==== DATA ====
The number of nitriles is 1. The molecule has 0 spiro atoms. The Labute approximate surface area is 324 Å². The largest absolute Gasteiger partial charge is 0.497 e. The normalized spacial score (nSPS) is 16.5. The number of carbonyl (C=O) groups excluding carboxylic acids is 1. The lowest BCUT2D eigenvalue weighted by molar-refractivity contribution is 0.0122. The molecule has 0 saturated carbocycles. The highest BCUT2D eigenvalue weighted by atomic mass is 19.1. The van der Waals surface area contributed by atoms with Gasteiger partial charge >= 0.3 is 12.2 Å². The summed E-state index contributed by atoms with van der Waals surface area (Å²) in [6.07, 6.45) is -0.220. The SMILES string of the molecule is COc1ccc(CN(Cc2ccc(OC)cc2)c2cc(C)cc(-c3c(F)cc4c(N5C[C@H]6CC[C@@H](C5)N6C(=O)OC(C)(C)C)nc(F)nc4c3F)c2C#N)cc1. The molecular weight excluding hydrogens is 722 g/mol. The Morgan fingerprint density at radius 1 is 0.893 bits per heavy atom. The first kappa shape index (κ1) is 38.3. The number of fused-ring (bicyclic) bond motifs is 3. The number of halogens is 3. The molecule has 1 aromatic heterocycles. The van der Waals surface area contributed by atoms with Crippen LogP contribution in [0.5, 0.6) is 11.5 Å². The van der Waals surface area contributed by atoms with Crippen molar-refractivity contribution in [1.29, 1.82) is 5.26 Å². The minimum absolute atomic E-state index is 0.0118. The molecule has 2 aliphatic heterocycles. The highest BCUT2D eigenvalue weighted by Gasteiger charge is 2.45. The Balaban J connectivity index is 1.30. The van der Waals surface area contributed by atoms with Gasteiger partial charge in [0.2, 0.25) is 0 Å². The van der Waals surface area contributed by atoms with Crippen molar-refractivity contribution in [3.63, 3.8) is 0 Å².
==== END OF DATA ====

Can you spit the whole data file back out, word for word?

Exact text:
The number of nitriles is 1. The molecule has 0 spiro atoms. The Labute approximate surface area is 324 Å². The largest absolute Gasteiger partial charge is 0.497 e. The normalized spacial score (nSPS) is 16.5. The number of carbonyl (C=O) groups excluding carboxylic acids is 1. The lowest BCUT2D eigenvalue weighted by molar-refractivity contribution is 0.0122. The molecule has 0 saturated carbocycles. The highest BCUT2D eigenvalue weighted by atomic mass is 19.1. The van der Waals surface area contributed by atoms with Gasteiger partial charge >= 0.3 is 12.2 Å². The summed E-state index contributed by atoms with van der Waals surface area (Å²) in [6.07, 6.45) is -0.220. The SMILES string of the molecule is COc1ccc(CN(Cc2ccc(OC)cc2)c2cc(C)cc(-c3c(F)cc4c(N5C[C@H]6CC[C@@H](C5)N6C(=O)OC(C)(C)C)nc(F)nc4c3F)c2C#N)cc1. The molecular weight excluding hydrogens is 722 g/mol. The Morgan fingerprint density at radius 1 is 0.893 bits per heavy atom. The first kappa shape index (κ1) is 38.3. The number of fused-ring (bicyclic) bond motifs is 3. The number of halogens is 3. The molecule has 1 aromatic heterocycles. The van der Waals surface area contributed by atoms with Crippen LogP contribution in [0.5, 0.6) is 11.5 Å². The van der Waals surface area contributed by atoms with Crippen molar-refractivity contribution in [1.29, 1.82) is 5.26 Å². The minimum absolute atomic E-state index is 0.0118. The molecule has 2 aliphatic heterocycles. The highest BCUT2D eigenvalue weighted by Gasteiger charge is 2.45. The Balaban J connectivity index is 1.30. The van der Waals surface area contributed by atoms with Gasteiger partial charge in [0.2, 0.25) is 0 Å². The van der Waals surface area contributed by atoms with Crippen molar-refractivity contribution in [3.63, 3.8) is 0 Å².